Interview with Fatih Birol, Executive Director of the International Energy Agency
Energy is obviously at the heart of all sorts of concerns but “climate change is the main issue today” according to Birol, and “the world is absolutely on track to reach a 6°C increase [in global temperature], while unfortunately politicians are not taking this threat seriously enough. […] and we are going to be seriously in trouble, and there is no question about that.
The energy sector is the main driver behind this trend principally because of fossil fuels: coal, oil and gas […] and we have 3 main options to cut this increase in temperature to just 2°C: energy efficiency, renewables, and nuclear power. ”
“If we waste one of these three opportunities we have no chance, whatsoever, to bring climate change towards a 2°C trajectory, and I am [therefore] very worried that nuclear power […] could lose its significance in the future.”
“After the tragic incident in Fukushima, we have seen three different type of reactions from different countries: some decided to leave the nuclear, others decided to go ahead with planned facilities, while a few one decided to reflect on the future evolution of this energy source.”
“However, the future of the Nuclear power will largely depend on what countries with a forecasted increase in energy demand decide to do.”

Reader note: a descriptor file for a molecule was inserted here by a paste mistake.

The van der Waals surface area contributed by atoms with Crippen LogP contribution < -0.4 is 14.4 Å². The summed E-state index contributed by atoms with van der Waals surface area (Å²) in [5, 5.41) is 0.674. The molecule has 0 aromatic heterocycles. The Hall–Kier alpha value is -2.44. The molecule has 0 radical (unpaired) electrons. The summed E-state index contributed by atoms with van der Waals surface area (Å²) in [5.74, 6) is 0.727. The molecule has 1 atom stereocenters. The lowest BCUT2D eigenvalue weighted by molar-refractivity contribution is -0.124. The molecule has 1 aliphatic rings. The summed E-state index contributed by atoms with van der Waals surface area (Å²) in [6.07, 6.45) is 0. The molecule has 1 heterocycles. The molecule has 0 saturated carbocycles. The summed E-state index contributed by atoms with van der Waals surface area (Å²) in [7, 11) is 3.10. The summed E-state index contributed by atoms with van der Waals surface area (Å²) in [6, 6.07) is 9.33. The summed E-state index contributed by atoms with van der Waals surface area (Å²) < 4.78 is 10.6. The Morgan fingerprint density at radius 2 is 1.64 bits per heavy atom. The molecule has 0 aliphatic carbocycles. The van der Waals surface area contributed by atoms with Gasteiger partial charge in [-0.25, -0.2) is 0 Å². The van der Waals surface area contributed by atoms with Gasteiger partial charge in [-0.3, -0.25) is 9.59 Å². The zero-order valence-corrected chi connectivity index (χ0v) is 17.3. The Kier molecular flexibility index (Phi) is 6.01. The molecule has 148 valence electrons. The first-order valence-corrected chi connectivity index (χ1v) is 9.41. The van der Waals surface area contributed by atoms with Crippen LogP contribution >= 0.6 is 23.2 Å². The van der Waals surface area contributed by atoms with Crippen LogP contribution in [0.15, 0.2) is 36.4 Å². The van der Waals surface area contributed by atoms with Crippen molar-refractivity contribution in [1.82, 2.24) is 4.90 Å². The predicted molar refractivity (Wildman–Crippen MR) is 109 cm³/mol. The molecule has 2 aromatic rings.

After these brief remarks on the two critical issues of Climate change and Nuclear power, the main part of Birol’s keynote speech (and of his slides) concentrated on the issue of Energy poverty, focus of the conference. When presenting the well-known statistics about “1.3 billion people living without electricity and 2.7 billion without clean cooking facilities”, he effectively pointed out that the “585 Million people in sub Saharan Africa living without electricity would not need more of what New-York City actually consumes”.
Naturally, tackling energy poverty would imply additional investment. This, although not excessive if compared with other investment forms, would anyway require to “multiply by 5.3 current expenditure” heavily relying on overseas development aid, rising the “$9.1 Billion spent in 2009 to $50 Billion per year until 2030, half of which in sub Saharan Africa.”
For electrification, renewable energies could then be taken to remote “rural areas while for urban areas, we also need to rely on gas or coal, depending on the country.”
A positive crucial point is that achieving modern energy for all would have only a ” negligible impact on the climate change problem, with only 0.7 % of CO2 increase in 2030”. Even more importantly it could avoid “1.5 Million premature deaths per year” because of smoke from biomass, representing “the first cause of death in 2030, above Malaria, Tubercolosis, or Aids”.Birol concludes stating that IEA’s “message for Rio+20 is: modern energy is critical and achievable for all in 2030, and we will continue to work for this goal”.